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  #1  
Old 10-07-2010, 01:46 AM
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Default Touchy Subject....

Not sure if this is in the right section but I wasnt sure If i had enough posts to put it in breeding.


Ok,

Fiddle just passed the 5 month mark. Now, this means that if I am going to spay her, I need to do it soon.


But, I have been thinking quite alot about breeding (and yes, I have read alot of the threads in the breeding section). I wouldn't want to do it now, maybe when she is 1.5 or even 2. This gives me alot of time too look through her blood line and gives her time to grow a bit bigger.

I generally know what happens with male dogs, but not girls.

I want to know what will happen/change/be different if I do choose to not get her spayed?


Thanks
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  #2  
Old 10-07-2010, 01:53 AM
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With an unspayed dog, you basically get to deal with heat cycles and bleeding. Also definitely increases her chances of mammory tumors as well as an array of other issues involving the reproductive tract.

I think the first thing I'd consider is regarding her bloodline; IMO if she's going to be bred she should be a pointed champion in which case showing her would be where you'd start. Make sure she's up to the correct standard before bringing any more pups into the world... it's a lot more than just the pedigree, even some amazing champion pedigree dogs have pups that don't meet the standard- that's why it's so important that she HERSELF be shown to make sure she has what it takes to truly IMPROVE the breed. Also, with proper breeding a lot of money goes into health testing as well so make sure that you're financially prepared for the commitment.
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Old 10-07-2010, 01:58 AM
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When she comes into heat/season her vulva/nipples will swell, she will start to bleed and will bleed for 3 weeks during this time you will have to watch her like a hawk to make sure no males get to her, I've seen dogs get bred through crates/fences you name it they'll find a way. If and when you do breed her Chihuahuas are one of the most common breeds to have complications such as needing a C-Section (here it costs $1000.00) Zoeys breeder lost the entire litter before Zoey was born due to problems, and actually lost one of her other moms during a c-section so had to hand raise the pups (getting up all through the night every 2 hours for weeks). So do consider those possibilities if you chose to breed....that being said, I have whelped & raised 10 litters of puppies (5 westies & 5 standard poodles) and it is VERY rewarding, had 3 c-sections on my girls, and I was able to be there through the entire process, out of those litters we lost 3 puppies, and each one broke my heart and tore it in two (the average loss is about 30% of all puppies born do not make it to 8 weeks). The standard poodles the oldest litter (Monet if you've followed that one) will be 11 years old in december, my youngest Westies are 6 years old now and I keep in contact with most of the puppy owners, even groom several of them regularly. I also went through a cancer scare with one of the standard poodles, Billy with the owner. It is A TON of work raising puppies and making sure they are healthy, socialized and cared for.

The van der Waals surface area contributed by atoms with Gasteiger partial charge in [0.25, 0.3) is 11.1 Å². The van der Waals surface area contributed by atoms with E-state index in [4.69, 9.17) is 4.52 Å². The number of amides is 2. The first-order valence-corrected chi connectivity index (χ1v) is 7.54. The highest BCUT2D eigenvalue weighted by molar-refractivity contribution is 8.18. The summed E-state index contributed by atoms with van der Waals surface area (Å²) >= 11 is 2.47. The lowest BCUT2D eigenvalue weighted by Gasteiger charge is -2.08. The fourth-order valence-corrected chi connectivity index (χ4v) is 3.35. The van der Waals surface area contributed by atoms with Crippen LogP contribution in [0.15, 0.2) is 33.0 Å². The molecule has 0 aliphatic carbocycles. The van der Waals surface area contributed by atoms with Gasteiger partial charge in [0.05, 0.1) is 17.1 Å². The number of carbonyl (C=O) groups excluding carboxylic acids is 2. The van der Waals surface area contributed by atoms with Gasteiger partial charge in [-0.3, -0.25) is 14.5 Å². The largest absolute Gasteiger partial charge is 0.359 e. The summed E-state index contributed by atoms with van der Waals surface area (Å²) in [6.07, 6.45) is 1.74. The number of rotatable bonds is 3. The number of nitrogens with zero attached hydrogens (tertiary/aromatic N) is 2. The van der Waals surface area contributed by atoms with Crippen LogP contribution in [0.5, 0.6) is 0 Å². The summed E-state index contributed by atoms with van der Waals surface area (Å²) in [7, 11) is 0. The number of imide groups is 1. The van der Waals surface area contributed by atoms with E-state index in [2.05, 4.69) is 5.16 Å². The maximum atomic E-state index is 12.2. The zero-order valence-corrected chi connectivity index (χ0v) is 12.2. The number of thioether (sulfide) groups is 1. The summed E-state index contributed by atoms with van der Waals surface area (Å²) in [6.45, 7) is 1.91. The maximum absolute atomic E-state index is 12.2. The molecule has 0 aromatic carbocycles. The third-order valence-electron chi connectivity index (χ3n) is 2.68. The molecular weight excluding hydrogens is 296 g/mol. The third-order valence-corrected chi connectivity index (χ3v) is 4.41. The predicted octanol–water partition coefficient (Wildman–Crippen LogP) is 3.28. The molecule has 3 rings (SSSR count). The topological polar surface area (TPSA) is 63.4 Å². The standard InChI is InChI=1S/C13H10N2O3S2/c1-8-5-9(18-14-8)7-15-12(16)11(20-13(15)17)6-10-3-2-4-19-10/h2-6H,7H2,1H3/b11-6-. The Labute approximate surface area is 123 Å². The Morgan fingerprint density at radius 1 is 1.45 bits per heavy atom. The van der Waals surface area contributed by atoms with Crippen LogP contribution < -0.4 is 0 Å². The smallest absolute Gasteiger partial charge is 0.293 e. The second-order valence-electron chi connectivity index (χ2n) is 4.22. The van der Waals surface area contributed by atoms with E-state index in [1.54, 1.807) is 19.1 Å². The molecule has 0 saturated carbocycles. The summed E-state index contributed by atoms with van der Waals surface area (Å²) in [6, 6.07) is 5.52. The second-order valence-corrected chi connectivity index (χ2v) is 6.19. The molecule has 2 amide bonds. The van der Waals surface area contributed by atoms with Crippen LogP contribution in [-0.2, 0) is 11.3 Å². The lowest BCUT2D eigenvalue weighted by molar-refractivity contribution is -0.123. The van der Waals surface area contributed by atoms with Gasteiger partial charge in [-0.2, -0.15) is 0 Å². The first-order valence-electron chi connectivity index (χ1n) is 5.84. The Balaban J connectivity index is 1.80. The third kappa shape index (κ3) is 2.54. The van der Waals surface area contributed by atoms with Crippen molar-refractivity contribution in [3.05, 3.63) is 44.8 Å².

Another thing you should consider is if you breed her you will want to find a male who compliments her, that means his strengths are his weaknesses, my female westie had a longer back and a softer coat, my male was very short backed and had the 'perfect' westie coat so that balanced their puppies out quite well.
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  #4  
Old 10-07-2010, 02:00 AM
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Quote:
Originally Posted by Kitty&Kahlua View Post
With an unspayed dog, you basically get to deal with heat cycles and bleeding. Also definitely increases her chances of mammory tumors as well as an array of other issues involving the reproductive tract.

I think the first thing I'd consider is regarding her bloodline; IMO if she's going to be bred she should be a pointed champion in which case showing her would be where you'd start. Make sure she's up to the correct standard before bringing any more pups into the world... it's a lot more than just the pedigree, even some amazing champion pedigree dogs have pups that don't meet the standard- that's why it's so important that she HERSELF be shown to make sure she has what it takes to truly IMPROVE the breed. Also, with proper breeding a lot of money goes into health testing as well so make sure that you're financially prepared for the commitment.
Thanks for your imput.

Fiddle is actually not registered as only her mother had pedigree papers. However I did inspect both parents and both met the standard in my opinion.

So, I am unable to show her. Are there ways to get her assed outside of a show? (Im in Australia btw so im not sure if you could help?)



Thank you
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  #5